The English abroad

'What did you say? I SAID WHAT DID YOU SAY?' 

Whilst the English abroad may be very adventurous, travelling to different countries, sadly there’s one thing we’re noted for ... we’re generally not good at speaking foreign languages. Because English is the accepted international language and, despite the best of intentions, it’s so easy to turn to the menu pages with the Union Jack in the top corner.

 

Buying property abroad

I once visited the Spanish town of Torrevieja, which was then in the forefront of selling holiday home. We were a group of four – me, my wife, and a married couple who were also interested in buying abroad.

As we travelled around the various building sites coach parties of potential buyers would descend on the show home offices and there was almost a hysterical rush to buy. The plot maps would have red stickers stuck on them as people made [rash] commitments and you could see the others begin to panic: ‘If I don’t buy soon there will be nothing left!’

We enjoyed the three days [paid for by the developer] but declined to buy. We had been comfortably put up in a smart flat overlooking the Marina, and each night we tried a different restaurant. We had got so used to the universal English pages of the menu that it came as quite a shock to find ourselves in a restaurant where only Spanish was spoken.

 Creative thinking

Although we are criticising the English abroad and whilst we may not be good linguists we are creative thinkers. I asked my wife what she would like and she said beef.  So, pointing at the menu and fixing the waiter in the eye, I said ‘Moo. Moo’ ‘Ah si’ he replied and wrote the order. Patricia wanted chicken so, pointing at the menu again, I said ‘Cluck. Cluck.’  By now he was smiling and getting into the mood. Ian wanted lamb [Baa. Baa] and I chose pork [Oink. Oink.]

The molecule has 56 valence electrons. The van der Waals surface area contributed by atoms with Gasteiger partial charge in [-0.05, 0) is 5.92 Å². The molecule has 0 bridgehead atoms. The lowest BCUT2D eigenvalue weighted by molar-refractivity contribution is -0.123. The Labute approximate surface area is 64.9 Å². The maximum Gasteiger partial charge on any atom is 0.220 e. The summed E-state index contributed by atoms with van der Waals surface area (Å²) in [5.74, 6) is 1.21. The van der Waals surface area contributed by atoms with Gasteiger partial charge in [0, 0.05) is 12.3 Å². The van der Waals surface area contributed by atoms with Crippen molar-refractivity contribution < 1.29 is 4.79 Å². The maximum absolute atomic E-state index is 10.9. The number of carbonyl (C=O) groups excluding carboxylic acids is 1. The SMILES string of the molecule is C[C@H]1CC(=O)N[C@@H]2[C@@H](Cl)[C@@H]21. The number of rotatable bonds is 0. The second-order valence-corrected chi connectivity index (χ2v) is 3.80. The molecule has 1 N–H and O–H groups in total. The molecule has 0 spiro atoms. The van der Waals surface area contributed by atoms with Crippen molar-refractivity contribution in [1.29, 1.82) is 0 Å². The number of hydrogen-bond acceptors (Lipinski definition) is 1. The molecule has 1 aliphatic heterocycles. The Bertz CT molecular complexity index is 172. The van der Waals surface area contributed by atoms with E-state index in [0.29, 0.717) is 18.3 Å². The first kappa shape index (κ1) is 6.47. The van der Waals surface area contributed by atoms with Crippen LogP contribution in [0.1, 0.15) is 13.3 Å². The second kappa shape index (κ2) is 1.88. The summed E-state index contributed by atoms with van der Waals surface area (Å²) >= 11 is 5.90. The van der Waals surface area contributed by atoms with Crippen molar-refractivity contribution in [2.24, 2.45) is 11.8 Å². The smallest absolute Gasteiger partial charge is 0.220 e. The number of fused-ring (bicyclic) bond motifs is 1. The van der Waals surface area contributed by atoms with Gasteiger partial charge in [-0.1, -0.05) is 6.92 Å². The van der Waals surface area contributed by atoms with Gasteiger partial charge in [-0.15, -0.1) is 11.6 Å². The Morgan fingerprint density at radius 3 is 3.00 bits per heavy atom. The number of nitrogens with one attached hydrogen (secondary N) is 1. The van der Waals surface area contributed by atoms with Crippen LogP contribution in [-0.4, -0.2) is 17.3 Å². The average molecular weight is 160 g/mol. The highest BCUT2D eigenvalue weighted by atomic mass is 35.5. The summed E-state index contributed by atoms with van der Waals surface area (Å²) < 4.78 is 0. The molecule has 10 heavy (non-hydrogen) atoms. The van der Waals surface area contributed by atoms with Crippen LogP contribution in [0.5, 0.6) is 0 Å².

The others diners were all enjoying this unexpected entertainment as you can imagine. Later as he came in with the first two plates he looked at us and said: ‘Moo’ and my wife took her meal, then he said ‘’Cluck’ and Patricia took her meal. This was repeated with the final two plates: ‘Baa’ and ‘Oink’. Luckily no one wanted fish!

 Chinese New Year

We used to go regularly to Tenerife to a coastal village called Callao Salvaje. One New Year friends from Scotland visited and we said: ‘Let’s go to the Chinese tonight. The food is good and the staff very friendly.’

As we walked in we sensed a different mood. Instead of the usual calm, welcoming atmosphere there was a tension in the air. Waiters were rushing around, people were complaining about long waits for food, and some people were leaving even without ordering.

We sat and waited patiently and finally someone came to take our order ... but couldn’t speak English! We even wondered if we were in the right restaurant. We got a sheet of paper and carefully wrote down the numbers we wanted for starters, drew a line, then the number for the crispy duck, drew a line, then the numbers of the main course dishes. Thank goodness Chinese menus have all the dishes numbered!

Our friends were bemused by the chaos – people rushing around, anguished shouts from the kitchen, the head chef emerging waving a chopper! When we handed over the credit card to pay, the waiter looked at it or a moment then rushed out the front door of the restaurant. We hurried in pursuit as we didn't want anything to happen to our card. At the top of the road the waiter entered the other Chinese restaurant and handed over the card. He didn't know how to operate the card machine.

Only later did we learn that the normal staff had taken Chinese New Year off and imported a new crew for the evening - who didn't know the restaurant and couldn't speak English.

We do fortunately speak French, which has come in handy in Portugal. Until recently French was the language taught in schools there and we have had occasions to use French to be understood, it has also worked when communicating with people from Morocco. 

However we do make the assumption that as the English abroad we have an expectation that others will understand us. If they don't we just have to speak louder and slower!

Peter

Eastbourne


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